Over-worked bowlers went against the Indian team’s plans against England. The dependence on spinner-friendly pitches and spinners showed the bankruptcy of tactics in the home camp. It also exposed the brittleness of the Indian batting line-up when faced with quality spinners.

For long, past masters had been lamenting the absence of proper grooming and it showed in the series against England as India lacked the firepower to match the opposition. The combination was also an issue for India while England came up trumps with its well-conceived playing eleven in every Test.

Using the conditions

The Englishmen had place for Samit Patel and Joe Root; it used Steven Finn judiciously and the fact that Graeme Swann and Monty Panesar exploited the conditions better than the Indian spinners highlighted the difference.

“Swann is a terrific bowler. He is a genuine spinner with an amazing ability to read the batsman’s weakness. Monty has his limitations but he is so accurate and irritating that you succumb to his persuasion. I would have loved playing against them, they are so wily and challenging,” said former Test opener Navjot Singh Sidhu.

Sidhu was rated one of the finest batsmen against spin for two reasons. He had had the heart to leave the crease and also play the sweep shot to great effect. “I didn’t see any Indian batsman jumping out to Monty. By playing from the crease, India also allowed Swann to become very aggressive. It suited both the England spinners and they were certainly better than the Indian spinners,” emphasised Sidhu.

England coach Andy Flower worked silently with his batsmen and drilled in the importance of excelling against spin if the team hoped to do well in the sub-continent. He told an English sports channel, “They’ve (the England players) learnt how to play spin a lot better, obviously not the finished article but they’ve learnt how to play spin a lot better, they’ve learnt how to take 20 wickets in these conditions and they’ve learnt how to be resilient in foreign conditions. We showed we can learn and adapt and overcome.” This was the difference between the teams.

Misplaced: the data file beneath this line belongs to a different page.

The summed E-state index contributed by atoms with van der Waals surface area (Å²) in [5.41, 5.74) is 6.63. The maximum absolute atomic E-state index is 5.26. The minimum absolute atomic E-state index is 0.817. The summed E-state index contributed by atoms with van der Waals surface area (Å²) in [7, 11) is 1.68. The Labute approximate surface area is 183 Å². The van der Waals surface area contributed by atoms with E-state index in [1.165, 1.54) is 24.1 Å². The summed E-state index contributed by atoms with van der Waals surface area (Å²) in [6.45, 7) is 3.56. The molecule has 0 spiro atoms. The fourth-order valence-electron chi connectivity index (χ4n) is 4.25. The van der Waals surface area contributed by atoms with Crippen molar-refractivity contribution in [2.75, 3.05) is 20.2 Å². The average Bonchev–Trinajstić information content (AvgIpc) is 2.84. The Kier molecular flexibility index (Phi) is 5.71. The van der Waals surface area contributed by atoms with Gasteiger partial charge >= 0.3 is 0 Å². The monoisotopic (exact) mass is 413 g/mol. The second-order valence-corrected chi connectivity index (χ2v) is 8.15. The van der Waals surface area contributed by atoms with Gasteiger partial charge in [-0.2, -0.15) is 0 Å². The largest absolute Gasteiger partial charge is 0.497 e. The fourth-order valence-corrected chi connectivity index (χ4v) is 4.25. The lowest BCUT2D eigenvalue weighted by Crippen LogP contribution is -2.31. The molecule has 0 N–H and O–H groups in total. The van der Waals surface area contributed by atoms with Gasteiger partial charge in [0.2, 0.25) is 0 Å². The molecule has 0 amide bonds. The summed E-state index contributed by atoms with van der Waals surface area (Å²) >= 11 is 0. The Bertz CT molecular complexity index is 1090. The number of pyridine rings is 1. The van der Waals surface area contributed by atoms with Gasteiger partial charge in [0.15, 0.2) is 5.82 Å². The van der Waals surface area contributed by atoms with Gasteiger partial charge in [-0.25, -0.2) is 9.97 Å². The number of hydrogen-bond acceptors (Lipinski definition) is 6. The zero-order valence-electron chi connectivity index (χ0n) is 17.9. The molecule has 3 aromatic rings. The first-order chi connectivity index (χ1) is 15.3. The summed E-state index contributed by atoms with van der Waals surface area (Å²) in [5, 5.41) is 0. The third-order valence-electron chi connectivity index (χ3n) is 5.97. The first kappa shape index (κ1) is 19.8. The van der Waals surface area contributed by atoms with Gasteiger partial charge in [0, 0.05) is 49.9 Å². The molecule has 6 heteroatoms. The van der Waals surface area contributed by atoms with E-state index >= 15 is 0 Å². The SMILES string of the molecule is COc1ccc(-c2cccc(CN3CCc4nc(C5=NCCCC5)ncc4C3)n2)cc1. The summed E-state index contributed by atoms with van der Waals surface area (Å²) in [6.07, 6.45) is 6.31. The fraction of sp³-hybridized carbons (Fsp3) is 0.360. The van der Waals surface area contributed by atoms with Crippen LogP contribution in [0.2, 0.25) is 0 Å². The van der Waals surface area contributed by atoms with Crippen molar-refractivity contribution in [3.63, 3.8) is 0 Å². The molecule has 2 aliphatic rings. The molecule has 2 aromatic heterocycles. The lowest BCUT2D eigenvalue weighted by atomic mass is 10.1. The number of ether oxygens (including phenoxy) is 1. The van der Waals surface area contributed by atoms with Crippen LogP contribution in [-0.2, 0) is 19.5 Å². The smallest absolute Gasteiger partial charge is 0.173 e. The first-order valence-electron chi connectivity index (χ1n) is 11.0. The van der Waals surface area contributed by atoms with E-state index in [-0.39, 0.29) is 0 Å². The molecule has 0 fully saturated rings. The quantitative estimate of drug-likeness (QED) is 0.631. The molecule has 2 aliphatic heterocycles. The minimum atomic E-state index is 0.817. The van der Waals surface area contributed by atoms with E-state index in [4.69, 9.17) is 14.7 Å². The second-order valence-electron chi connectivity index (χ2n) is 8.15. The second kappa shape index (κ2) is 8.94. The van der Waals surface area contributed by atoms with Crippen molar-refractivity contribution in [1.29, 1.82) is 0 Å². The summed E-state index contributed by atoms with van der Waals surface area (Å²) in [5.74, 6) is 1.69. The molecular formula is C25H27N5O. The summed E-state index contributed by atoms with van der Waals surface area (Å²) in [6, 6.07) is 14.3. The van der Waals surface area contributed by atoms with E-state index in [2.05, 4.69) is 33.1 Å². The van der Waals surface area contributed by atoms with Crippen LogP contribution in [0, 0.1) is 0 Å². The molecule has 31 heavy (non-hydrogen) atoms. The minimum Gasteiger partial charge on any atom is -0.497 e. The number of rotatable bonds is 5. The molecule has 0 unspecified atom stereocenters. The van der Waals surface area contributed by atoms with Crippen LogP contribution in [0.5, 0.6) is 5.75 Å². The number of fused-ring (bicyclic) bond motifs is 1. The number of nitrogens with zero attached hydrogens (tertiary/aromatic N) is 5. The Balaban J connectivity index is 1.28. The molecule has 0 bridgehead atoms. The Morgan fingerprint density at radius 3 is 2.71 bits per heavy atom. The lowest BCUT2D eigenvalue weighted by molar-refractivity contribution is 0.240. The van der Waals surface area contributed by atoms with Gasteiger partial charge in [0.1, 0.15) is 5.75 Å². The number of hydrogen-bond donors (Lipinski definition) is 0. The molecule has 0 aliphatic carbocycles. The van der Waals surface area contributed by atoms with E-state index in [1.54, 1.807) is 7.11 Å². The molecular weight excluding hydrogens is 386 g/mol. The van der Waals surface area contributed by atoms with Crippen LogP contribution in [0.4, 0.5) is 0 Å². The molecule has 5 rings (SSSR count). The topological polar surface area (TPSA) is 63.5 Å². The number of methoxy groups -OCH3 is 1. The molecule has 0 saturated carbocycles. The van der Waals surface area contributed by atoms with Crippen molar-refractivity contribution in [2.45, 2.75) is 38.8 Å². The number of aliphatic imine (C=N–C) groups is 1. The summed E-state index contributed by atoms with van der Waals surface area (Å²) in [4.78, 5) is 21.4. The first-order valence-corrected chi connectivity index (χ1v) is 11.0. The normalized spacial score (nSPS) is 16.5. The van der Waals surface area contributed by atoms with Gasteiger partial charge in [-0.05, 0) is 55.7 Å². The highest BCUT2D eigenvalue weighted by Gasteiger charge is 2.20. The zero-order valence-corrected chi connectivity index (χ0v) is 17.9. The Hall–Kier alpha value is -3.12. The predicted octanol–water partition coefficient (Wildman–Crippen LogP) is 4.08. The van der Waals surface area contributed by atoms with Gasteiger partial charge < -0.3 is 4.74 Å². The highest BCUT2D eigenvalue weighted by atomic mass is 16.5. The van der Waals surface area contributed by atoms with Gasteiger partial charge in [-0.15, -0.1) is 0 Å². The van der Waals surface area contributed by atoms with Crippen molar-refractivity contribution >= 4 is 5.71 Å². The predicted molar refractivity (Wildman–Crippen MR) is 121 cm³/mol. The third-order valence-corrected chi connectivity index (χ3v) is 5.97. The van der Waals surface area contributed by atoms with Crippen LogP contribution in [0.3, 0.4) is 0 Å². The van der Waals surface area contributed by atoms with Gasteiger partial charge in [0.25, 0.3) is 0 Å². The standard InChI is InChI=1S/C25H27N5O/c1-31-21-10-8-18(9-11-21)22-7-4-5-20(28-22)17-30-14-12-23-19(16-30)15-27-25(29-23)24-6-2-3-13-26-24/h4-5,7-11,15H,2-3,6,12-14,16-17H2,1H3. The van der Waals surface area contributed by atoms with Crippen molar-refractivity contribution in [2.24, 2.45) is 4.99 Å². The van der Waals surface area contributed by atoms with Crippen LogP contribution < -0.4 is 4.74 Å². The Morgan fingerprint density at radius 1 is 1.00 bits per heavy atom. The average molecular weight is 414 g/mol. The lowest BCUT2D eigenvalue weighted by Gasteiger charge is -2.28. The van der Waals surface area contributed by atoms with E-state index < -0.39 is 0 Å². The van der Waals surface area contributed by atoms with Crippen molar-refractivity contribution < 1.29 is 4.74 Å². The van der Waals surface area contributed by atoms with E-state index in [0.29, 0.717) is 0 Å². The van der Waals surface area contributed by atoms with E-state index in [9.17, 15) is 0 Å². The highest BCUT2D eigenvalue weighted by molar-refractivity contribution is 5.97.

‘No variety’

Former spin great Bishan Singh Bedi found the idea of playing four spinners unacceptable. There was hardly any variety, he observed. It was monotonous watching R. Ashwin and Pragyan Ojha operating from either side for long and often tiring spells. No wonder the Indian think tank chose to hide the spinners in the warm-up matches against England.

A coach pointed out, “There are technical flaws the way our spinners bowl. Look at Ojha’s bowling arm. Where will you get the turn? It is more of sliding the ball. And why does he bowl so wide of the crease. He will not get the incisive line. Ashwin’s follow-through is not towards the target. That is a flaw he needs to rectify.” With Ojha and Ashwin both adopting the middle and leg line, the attack was so predictable and ineffective, regardless of how the pitch responded.

The series saw Ojha bowl 254.2 overs and Ashwin 236.5. They shone against New Zealand which had little clue about tackling spin. The Englishmen came and altered the trend and dominated the Indians, who failed to maintain the grasp they had on the batsmen at Ahmedabad. On an amiable pitch at Mumbai, Ojha and Ashwin paled in comparison to Swann and Panesar.

Panesar snaring Sachin Tendulkar in both the innings at Mumbai and Swann foxing Virender Sehwag and Tendulkar on a sensational afternoon at Kolkata defined the difference between the teams in dealing with spin. The Flower factor was pronounced in England’s remarkable comeback after losing the first Test.

Lack of confidence

The Indian spinners faded once the Englishmen set up a partnership. “I suspect they doubted their abilities,” noted former India bowling coach Venkatesh Prasad. True, the reverse swing proved a critical weapon in the hands of James Anderson but England had a wonderfully attacking bowler in Panesar.

The Indians just could not rotate the strike when facing Panesar. “As a bowler I would like to bowl four-five balls at one batsman. Monty ensured that,” said Prasad.

A fatigued spin pair was not ideal for a team that prided itself in this department. As Sidhu suggested, “India will gain from having a spinning all-rounder so that you can play two seamers and spinners.”

The team knows it too. So do the National selectors. The problem is, there is none in sight.


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